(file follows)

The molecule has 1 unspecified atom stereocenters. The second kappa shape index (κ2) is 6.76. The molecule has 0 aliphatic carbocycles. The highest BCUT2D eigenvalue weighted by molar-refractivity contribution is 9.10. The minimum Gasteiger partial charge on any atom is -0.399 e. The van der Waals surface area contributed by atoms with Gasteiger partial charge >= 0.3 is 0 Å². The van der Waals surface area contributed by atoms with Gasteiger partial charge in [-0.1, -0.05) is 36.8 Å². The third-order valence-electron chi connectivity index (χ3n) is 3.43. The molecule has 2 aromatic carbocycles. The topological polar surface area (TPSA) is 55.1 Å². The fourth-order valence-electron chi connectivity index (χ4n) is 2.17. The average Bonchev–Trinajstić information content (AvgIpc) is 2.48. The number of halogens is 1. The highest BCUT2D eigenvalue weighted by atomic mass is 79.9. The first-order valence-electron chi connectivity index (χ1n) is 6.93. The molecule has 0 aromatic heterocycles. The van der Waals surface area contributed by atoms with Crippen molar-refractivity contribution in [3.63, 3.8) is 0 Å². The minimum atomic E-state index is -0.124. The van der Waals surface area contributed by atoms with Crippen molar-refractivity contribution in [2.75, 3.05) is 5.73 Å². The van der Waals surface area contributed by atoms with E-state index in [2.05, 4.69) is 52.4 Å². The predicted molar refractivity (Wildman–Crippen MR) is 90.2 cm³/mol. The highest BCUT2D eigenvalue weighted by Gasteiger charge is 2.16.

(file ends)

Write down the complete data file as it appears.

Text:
The molecule has 1 unspecified atom stereocenters. The second kappa shape index (κ2) is 6.76. The molecule has 0 aliphatic carbocycles. The highest BCUT2D eigenvalue weighted by molar-refractivity contribution is 9.10. The minimum Gasteiger partial charge on any atom is -0.399 e. The van der Waals surface area contributed by atoms with Gasteiger partial charge >= 0.3 is 0 Å². The van der Waals surface area contributed by atoms with Gasteiger partial charge in [-0.1, -0.05) is 36.8 Å². The third-order valence-electron chi connectivity index (χ3n) is 3.43. The molecule has 2 aromatic carbocycles. The topological polar surface area (TPSA) is 55.1 Å². The fourth-order valence-electron chi connectivity index (χ4n) is 2.17. The average Bonchev–Trinajstić information content (AvgIpc) is 2.48. The number of halogens is 1. The highest BCUT2D eigenvalue weighted by atomic mass is 79.9. The first-order valence-electron chi connectivity index (χ1n) is 6.93. The molecule has 0 aromatic heterocycles. The van der Waals surface area contributed by atoms with Crippen molar-refractivity contribution in [3.63, 3.8) is 0 Å². The minimum atomic E-state index is -0.124. The van der Waals surface area contributed by atoms with Crippen molar-refractivity contribution in [2.75, 3.05) is 5.73 Å². The van der Waals surface area contributed by atoms with E-state index in [2.05, 4.69) is 52.4 Å². The predicted molar refractivity (Wildman–Crippen MR) is 90.2 cm³/mol. The highest BCUT2D eigenvalue weighted by Gasteiger charge is 2.16.